Slave labor isn’t dead; it’s just fighting fires

Photo via Pixabay

The tragic fires sweeping through southern California have resulted in dozens of deaths and have brought out only the best of the best to help contain the rampant flames. While many of the best include the Los Angeles and Santa Barbara Fire Departments, it also includes local prisoners.

Several thousand prisoners throughout the state have volunteered for the California Department of Corrections and Rehabilitation volunteer firefighting program, which entails prisoners taking on the role of conservation specialists. When they are providing hard physical labor such as cutting down trees, helping in the upkeep of state parks and assisting in tasks meant to protect areas from floods, these inmates only earn $2 a day. If they happen to be taking their stances on the front lines with highly trained California wildfire fighting professionals, they earn $1 an hour.

While many are reasonably terrified for the lives of California civilians caught in these wildfires the prisoners are fighting, there has been little conversation about prisoners who are putting their own lives at risk. Despite the influx of human rights protests and advocation for equality being that the year is 2018, slave labor is still very much in full force.

As previously reported by CNBC, prison firefighter advocates claim that along with saving the state millions of dollars every year in funding career firefighters, the program actually helps prisoners prepare for a career in the firefighting industry. While that is a nice intention, California law prohibits former prisoners from obtaining an EMT license – a requirement to become a firefighter in the state – such a career is actually impossible.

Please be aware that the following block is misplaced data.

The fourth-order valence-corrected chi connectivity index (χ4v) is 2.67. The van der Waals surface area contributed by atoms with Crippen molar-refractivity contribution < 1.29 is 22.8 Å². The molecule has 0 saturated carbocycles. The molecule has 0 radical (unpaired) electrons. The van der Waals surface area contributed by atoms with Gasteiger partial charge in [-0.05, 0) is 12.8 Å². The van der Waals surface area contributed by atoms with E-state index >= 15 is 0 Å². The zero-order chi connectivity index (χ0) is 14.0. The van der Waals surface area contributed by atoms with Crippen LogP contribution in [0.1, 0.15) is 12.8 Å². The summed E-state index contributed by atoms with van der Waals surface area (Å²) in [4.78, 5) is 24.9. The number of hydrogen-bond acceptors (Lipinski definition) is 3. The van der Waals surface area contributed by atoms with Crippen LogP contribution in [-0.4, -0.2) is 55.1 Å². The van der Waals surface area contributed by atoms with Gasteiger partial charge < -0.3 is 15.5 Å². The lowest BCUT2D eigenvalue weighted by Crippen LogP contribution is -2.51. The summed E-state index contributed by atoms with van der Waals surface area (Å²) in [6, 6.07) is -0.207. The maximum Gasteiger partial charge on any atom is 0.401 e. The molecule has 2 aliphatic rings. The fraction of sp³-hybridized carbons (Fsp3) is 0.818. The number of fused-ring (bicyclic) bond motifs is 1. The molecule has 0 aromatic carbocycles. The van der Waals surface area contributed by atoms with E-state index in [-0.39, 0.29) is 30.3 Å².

The danger in permitting such a program is not that it provides much needed help to fight devastating fires throughout the state, but that it puts an already highly disadvantaged group into a disadvantaged situation that can likely cause lifelong medical issues and can even prove fatal. Being in the wake of intense fire and smoke can result in severe lung and heart complications and intense reactions in the ears, nose and throat that last for decades. Considering California Correctional Health Care Services only allocated $26,275 to the medical, dental and mental maintenance of prisoners in the entire state of California, there is hardly room for serious medical assistance if it was needed.

And of course, there is the issue of the money these prison workers earn. Even if one of these prisoners happens to be on the front lines 12 hours a day for a week, they will still have only earned $84, which is barely enough to cover getting basic needs such as deodorant, toothpaste, razors other hygiene items, and additional food. If that prisoner is a woman, much of that money will be lost to tampons or other feminine hygiene products. If the prisoner is responsible for providing for their family, which many are, that money would hardly put a dent in the family’s total income. That amount of money is negligent to the well-being of the prisoner.

Several firefighters have died within 2018 alone battling the wildfires that have taken over much of California and a few of those deaths are inmates. With the Santa Ana winds adding fuel to the fire, there is no telling how much damage the state’s slave labor system will have on the incarcerated population.

What Amazon’s new headquarters means for Long Island City residents

Photo by Li Cohen

The announcement that Amazon will be opening a new headquarters in Long Island City, Queens has thousands of New Yorkers in an uproar, and it may be for good reason.

While the company has promised that the move will bring 25,000 new jobs to the city, an investigation published in February shows a different scenario. The Economic Policy Institute found that Amazon’s fulfillment centers offered no net growth in jobs overall after being built. While there are new jobs offered, the displacement caused by the development of the site itself is practically devastating to the community and makes the new jobs offered essentially negligible.